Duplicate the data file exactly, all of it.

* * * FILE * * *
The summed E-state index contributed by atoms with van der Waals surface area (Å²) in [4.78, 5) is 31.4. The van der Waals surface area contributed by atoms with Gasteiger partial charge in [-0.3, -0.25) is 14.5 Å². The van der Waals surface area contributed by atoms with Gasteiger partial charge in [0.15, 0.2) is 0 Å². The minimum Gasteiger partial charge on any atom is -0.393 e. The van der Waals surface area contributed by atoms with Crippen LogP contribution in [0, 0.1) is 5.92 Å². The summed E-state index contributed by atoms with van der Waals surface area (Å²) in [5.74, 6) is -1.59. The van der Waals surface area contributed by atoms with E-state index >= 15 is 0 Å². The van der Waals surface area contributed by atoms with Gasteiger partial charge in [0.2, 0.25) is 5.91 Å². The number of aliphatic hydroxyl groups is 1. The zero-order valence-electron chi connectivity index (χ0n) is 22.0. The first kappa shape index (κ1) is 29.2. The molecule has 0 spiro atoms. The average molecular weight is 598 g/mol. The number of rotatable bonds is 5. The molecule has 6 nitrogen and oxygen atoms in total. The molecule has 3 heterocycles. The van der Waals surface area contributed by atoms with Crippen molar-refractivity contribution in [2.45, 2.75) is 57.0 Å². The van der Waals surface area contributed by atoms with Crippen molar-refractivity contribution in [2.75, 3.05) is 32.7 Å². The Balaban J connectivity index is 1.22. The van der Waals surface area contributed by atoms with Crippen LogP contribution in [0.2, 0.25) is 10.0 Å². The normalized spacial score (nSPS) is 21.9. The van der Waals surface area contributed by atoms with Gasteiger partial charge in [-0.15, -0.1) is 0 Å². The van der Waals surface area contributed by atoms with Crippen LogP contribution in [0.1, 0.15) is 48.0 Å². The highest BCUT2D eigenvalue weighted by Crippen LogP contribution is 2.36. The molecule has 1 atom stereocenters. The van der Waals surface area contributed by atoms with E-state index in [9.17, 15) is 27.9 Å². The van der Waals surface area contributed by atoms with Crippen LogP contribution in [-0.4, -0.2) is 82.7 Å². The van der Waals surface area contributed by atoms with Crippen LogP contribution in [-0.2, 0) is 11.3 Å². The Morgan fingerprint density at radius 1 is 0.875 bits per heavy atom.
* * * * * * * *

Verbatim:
The summed E-state index contributed by atoms with van der Waals surface area (Å²) in [4.78, 5) is 31.4. The van der Waals surface area contributed by atoms with Gasteiger partial charge in [-0.3, -0.25) is 14.5 Å². The van der Waals surface area contributed by atoms with Gasteiger partial charge in [0.15, 0.2) is 0 Å². The minimum Gasteiger partial charge on any atom is -0.393 e. The van der Waals surface area contributed by atoms with Crippen LogP contribution in [0, 0.1) is 5.92 Å². The summed E-state index contributed by atoms with van der Waals surface area (Å²) in [5.74, 6) is -1.59. The van der Waals surface area contributed by atoms with E-state index >= 15 is 0 Å². The van der Waals surface area contributed by atoms with Gasteiger partial charge in [0.2, 0.25) is 5.91 Å². The number of aliphatic hydroxyl groups is 1. The zero-order valence-electron chi connectivity index (χ0n) is 22.0. The first kappa shape index (κ1) is 29.2. The molecule has 0 spiro atoms. The average molecular weight is 598 g/mol. The number of rotatable bonds is 5. The molecule has 6 nitrogen and oxygen atoms in total. The molecule has 3 heterocycles. The van der Waals surface area contributed by atoms with Crippen molar-refractivity contribution in [2.45, 2.75) is 57.0 Å². The van der Waals surface area contributed by atoms with Crippen molar-refractivity contribution in [2.75, 3.05) is 32.7 Å². The Balaban J connectivity index is 1.22. The van der Waals surface area contributed by atoms with Crippen LogP contribution in [0.2, 0.25) is 10.0 Å². The normalized spacial score (nSPS) is 21.9. The van der Waals surface area contributed by atoms with Gasteiger partial charge in [-0.15, -0.1) is 0 Å². The van der Waals surface area contributed by atoms with Crippen LogP contribution in [0.1, 0.15) is 48.0 Å². The highest BCUT2D eigenvalue weighted by Crippen LogP contribution is 2.36. The molecule has 1 atom stereocenters. The van der Waals surface area contributed by atoms with E-state index in [9.17, 15) is 27.9 Å². The van der Waals surface area contributed by atoms with Crippen LogP contribution in [-0.4, -0.2) is 82.7 Å². The van der Waals surface area contributed by atoms with Crippen LogP contribution in [-0.2, 0) is 11.3 Å². The Morgan fingerprint density at radius 1 is 0.875 bits per heavy atom.